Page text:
Center for Applied Cybersecurity Research: The Center for Applied Cybersecurity Research provides the nation with leadership in applied cybersecurity technology, education, and policy guidance. Fundamental to CACR's mission is to properly balance public needs, homeland security concerns, and individual privacy rights. CACR is distinctive in interweaving technical and policy expertise, and draws on Indiana University's wide range of scholarly expertise in computer science, informatics, accounting and information systems, criminal justice, law, organizational behavior, public policy, and other disciplines, and the extensive practical experience in cybersecurity of its operational units.
The John Marshall Law School Fair Legal Support Center - The primary goal of The John Marshall Law School Fair Housing Legal Support Center is to educate the public about fair housing law and to provide legal assistance to those private or public organizations that seek to eliminate discriminatory housing practices. http://www.jmls.edu/fairhousingcenter/index.shtml
Center for Animal Law Studies: The Center for Animal Law Studies is an academic and scholarly Animal Law program dedicated to: 1) Training future leaders for careers in Animal Law and public policy; 2) Conducting high-quality, independent legal research that advances the field of Animal Law; 3) Developing innovative recommendations and legal strategies relating to Animal Law within administrative, legislative, litigation and other settings; 4) Creating a scholarly environment where students, regardless of particular point of view, feel included and respected; and 5) Ensuring that the interests of animals are always considered as the field develops. The Center is the only legal and academic think tank and training program in the world for students interested in Animal Law. Students are provided with paid and volunteer opportunities through the Center.
National Crime Victim Law Institute: NCVLI seeks to promote a society in which: 1) Every crime victim has comprehensive and meaningful legal rights and can access a knowledgeable attorney for representation in the criminal justice system; 2) Every crime victim's attorney has access to education, training, and technical support from a community of experts; 3) Everyone in the criminal justice system is knowledgeable about and respects the legal rights of crime victims; 4) Every crime victims' rights are routinely enforced to facilitate meaningful participation in the criminal justice system; and 5) Every right of every crime victim is honored in every case. NCVLI offers a clinic and both volunteer and externship opportunities for students.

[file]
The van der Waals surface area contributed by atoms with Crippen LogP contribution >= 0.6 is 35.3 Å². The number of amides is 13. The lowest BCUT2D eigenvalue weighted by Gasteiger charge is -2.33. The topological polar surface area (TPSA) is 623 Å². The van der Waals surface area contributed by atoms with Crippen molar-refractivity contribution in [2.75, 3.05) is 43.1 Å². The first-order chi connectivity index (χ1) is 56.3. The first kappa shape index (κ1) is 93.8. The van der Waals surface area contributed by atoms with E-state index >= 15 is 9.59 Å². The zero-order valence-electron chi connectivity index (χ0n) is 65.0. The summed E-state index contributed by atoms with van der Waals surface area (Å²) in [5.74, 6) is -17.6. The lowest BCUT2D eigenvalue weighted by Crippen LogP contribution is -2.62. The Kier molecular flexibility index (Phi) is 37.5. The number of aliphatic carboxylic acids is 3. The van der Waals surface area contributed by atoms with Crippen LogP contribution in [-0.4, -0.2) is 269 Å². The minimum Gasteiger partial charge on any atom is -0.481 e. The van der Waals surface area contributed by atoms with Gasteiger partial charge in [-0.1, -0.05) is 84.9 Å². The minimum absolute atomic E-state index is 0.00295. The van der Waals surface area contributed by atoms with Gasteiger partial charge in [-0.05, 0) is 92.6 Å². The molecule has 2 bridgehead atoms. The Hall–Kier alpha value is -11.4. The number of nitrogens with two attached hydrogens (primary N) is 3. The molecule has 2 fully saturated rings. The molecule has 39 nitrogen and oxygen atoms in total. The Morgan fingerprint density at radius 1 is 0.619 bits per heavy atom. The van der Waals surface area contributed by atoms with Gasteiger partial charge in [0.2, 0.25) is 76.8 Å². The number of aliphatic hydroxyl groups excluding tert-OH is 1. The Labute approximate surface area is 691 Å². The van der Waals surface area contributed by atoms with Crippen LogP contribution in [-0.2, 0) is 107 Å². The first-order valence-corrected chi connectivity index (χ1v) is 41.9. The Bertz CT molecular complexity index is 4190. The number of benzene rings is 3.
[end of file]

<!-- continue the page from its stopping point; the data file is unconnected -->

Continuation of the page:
Northwest Environmental Defense Center: NEDC was established by a group of professors, law students, and attorney alumni at Lewis & Clark Law School in 1969. NEDC is an independent, non-profit organization working to protect the environment and natural resources of the Pacific Northwest. NEDC provides legal support to individuals and grassroots organizations with environmental concerns, and engages in litigation independently or in conjunction with other environmental groups. NEDC also provides valuable hands-on experience for students seeking to enhance their education in environmental law through pro bono work and a paid student clerk position.
Oregon Justice Resource Center: The OJRC assists with trial and appellate litigation on behalf of indigent, prisoner, and low-income clients in federal and state courts on a range of civil liberties and civil rights matters, including but not limited to the death penalty, immigrant rights, and unfair procedural barriers to the courts. OJRC staff work to facilitate meaningful opportunities for students in the areas of criminal justice and immigration. Current work focuses on indigent defense, capital defense, assisting refugees and low-income immigrants, and police accountability. Students work with OJRC as volunteers or externs for credit.
The Liberty Center for Law and Policy (LCLP) is a partnership between the law school and Liberty Counsel, a nonprofit public interest law firm. Established in 1989, Liberty Counsel is a national organization with offices in Orlando, Florida; Lynchburg, Virginia; Dallas, Texas; and Washington, D.C. It also has affiliated attorneys throughout the country. With its emphasis on constitutional and civil rights law, the LCLP provides training, internships, and clerkships for law students.
Volunteer Income Tax Assistance - Students provide free tax return preparation services to low-income foreign students, teachers and researchers. In 2005, LSU won the American Bar Association/Law Student Division's Best Continuing VITA Site award.